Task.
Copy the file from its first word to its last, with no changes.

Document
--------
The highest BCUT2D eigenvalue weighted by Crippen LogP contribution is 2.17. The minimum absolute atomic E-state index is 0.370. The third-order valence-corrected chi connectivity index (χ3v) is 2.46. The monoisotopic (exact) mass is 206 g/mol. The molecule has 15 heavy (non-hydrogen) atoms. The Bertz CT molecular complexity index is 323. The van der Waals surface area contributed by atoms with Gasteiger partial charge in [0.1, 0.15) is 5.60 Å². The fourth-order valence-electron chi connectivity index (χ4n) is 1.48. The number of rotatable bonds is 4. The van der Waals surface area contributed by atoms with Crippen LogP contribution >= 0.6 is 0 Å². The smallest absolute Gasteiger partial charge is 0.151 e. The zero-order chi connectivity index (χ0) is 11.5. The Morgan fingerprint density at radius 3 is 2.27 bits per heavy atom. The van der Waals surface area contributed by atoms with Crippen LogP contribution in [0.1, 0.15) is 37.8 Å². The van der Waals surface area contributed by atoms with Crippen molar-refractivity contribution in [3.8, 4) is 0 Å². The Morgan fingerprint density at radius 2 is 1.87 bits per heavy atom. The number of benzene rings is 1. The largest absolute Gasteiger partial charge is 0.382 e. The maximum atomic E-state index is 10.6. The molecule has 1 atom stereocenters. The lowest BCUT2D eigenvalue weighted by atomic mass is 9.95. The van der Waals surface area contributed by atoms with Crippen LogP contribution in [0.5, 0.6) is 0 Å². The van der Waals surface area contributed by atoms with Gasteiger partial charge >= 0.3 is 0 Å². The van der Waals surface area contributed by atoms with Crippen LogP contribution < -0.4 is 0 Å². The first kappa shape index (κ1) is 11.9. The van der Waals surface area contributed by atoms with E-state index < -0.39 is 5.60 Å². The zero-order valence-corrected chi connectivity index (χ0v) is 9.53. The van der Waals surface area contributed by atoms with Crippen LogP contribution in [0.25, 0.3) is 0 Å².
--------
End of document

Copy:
The highest BCUT2D eigenvalue weighted by Crippen LogP contribution is 2.17. The minimum absolute atomic E-state index is 0.370. The third-order valence-corrected chi connectivity index (χ3v) is 2.46. The monoisotopic (exact) mass is 206 g/mol. The molecule has 15 heavy (non-hydrogen) atoms. The Bertz CT molecular complexity index is 323. The van der Waals surface area contributed by atoms with Gasteiger partial charge in [0.1, 0.15) is 5.60 Å². The fourth-order valence-electron chi connectivity index (χ4n) is 1.48. The number of rotatable bonds is 4. The van der Waals surface area contributed by atoms with Crippen LogP contribution >= 0.6 is 0 Å². The smallest absolute Gasteiger partial charge is 0.151 e. The zero-order chi connectivity index (χ0) is 11.5. The Morgan fingerprint density at radius 3 is 2.27 bits per heavy atom. The van der Waals surface area contributed by atoms with Crippen LogP contribution in [0.1, 0.15) is 37.8 Å². The van der Waals surface area contributed by atoms with Crippen molar-refractivity contribution in [3.8, 4) is 0 Å². The Morgan fingerprint density at radius 2 is 1.87 bits per heavy atom. The number of benzene rings is 1. The largest absolute Gasteiger partial charge is 0.382 e. The maximum atomic E-state index is 10.6. The molecule has 1 atom stereocenters. The lowest BCUT2D eigenvalue weighted by atomic mass is 9.95. The van der Waals surface area contributed by atoms with Crippen LogP contribution in [0.5, 0.6) is 0 Å². The van der Waals surface area contributed by atoms with Gasteiger partial charge >= 0.3 is 0 Å². The van der Waals surface area contributed by atoms with Crippen LogP contribution < -0.4 is 0 Å². The first kappa shape index (κ1) is 11.9. The van der Waals surface area contributed by atoms with E-state index < -0.39 is 5.60 Å². The zero-order valence-corrected chi connectivity index (χ0v) is 9.53. The van der Waals surface area contributed by atoms with Crippen LogP contribution in [0.25, 0.3) is 0 Å².